These U.S. industries can't work without illegal immigrants
Mary Jo Dudley is director of the Cornell Farmworker Program at Cornell University.
The nation's attention is once again focused on the southern border, where President Trump claims the U.S. is facing a "crisis" over illegal immigration.
Sometimes forgotten as the nation focuses attention on migrants currently trying to cross the border is that millions of undocumented immigrants continue to live in the U.S. – and most of them work.
And in fact, these workers play vital roles in the U.S. economy, erecting American buildings, picking American apples and grapes, and taking care of American babies. Oh, and paying American taxes.
My work as the director of the Cornell Farmworker Program involves meeting with undocumented workers in New York, and the farmers who employ them. Here's a snapshot of who they are, where they work – and why Americans should care about them.
A snapshot of who they are
Pew Research Center estimates that about 11.3 million people are currently living in the U.S. without authorization, down from a peak of 12.2 million in 2007. More than half come from Mexico, and about 15 percent come from other parts Latin America.
About 8 million of them have jobs, making up 5 percent of the U.S. workforce, figures that have remained more or less steady for the past decade.
Geographically, these unauthorized workers are spread throughout the U.S. but are unsurprisingly most concentrated in border states like California and Texas, where they make up about 9 percent of both states' workforces, while in Nevada, their share is over 10 percent.
Their representation in particular industries is even more pronounced, and the Department of Agriculture estimates that about half of the nation's farmworkers are unauthorized, while 15 percent of those in construction lack papers – more than the share of legal immigrants in either industry. In the service sector, which would include jobs such as fast food and domestic help, the figure is about 9 percent.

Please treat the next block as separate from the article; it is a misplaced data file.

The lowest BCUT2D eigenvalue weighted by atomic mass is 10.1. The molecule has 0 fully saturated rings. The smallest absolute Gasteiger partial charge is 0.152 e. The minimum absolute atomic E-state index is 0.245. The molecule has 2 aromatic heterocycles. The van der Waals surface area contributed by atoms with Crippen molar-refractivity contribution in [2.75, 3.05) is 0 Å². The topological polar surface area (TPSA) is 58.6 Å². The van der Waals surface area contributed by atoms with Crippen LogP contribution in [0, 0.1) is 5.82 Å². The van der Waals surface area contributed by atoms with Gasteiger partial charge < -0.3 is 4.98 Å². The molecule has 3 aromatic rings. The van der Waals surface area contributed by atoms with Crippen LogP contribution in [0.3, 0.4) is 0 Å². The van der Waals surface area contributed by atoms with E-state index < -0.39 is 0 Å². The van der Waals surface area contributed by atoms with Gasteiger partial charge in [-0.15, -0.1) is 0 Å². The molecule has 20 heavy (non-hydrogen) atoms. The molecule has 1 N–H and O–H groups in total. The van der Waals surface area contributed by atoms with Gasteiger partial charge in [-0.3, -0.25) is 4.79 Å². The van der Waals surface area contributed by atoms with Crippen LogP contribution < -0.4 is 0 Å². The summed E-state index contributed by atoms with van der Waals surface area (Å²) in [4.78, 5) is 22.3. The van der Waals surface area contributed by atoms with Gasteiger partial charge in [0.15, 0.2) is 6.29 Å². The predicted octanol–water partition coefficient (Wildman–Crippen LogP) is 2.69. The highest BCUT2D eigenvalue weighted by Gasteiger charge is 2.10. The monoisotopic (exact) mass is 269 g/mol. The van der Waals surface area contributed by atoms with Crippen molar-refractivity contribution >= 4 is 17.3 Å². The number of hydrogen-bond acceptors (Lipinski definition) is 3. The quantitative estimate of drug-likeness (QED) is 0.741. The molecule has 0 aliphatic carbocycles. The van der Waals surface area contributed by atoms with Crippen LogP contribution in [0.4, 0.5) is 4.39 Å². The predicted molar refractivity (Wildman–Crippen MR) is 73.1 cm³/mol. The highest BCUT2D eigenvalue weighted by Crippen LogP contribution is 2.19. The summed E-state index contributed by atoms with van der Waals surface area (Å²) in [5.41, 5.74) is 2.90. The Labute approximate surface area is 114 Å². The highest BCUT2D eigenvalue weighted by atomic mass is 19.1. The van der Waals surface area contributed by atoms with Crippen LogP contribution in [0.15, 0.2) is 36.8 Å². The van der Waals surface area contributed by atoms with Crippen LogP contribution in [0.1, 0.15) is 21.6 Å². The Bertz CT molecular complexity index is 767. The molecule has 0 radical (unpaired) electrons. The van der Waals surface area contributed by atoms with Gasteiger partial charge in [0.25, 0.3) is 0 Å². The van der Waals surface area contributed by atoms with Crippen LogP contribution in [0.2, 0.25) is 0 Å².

Further studies show that the importance of this population of workers will only grow in coming years. For example, in 2014, unauthorized immigrants made up 24 percent of maids and cleaners, an occupation expected to need 112,000 more workers by 2024. In construction, the number of additional laborers needed is estimated at close to 150,000. And while only 4 percent of personal care and home health aides are undocumented, the U.S. will soon require more than 800,000 people to fill the jobs necessary to take care of retiring baby boomers.
Vital to American farms
Since agriculture is the industry that's most reliant on undocumented workers – and it's my area of expertise and research – let's zoom in on it.
Overall, the agricultural industry in the United States has been on the decline since 1950. Back then, farming was a family business that employed more than 10 million workers, 77 percent of whom were classified as "family." As of 2000 – the latest such data available – only 3 million work on farms, and as noted earlier, an estimated half are undocumented.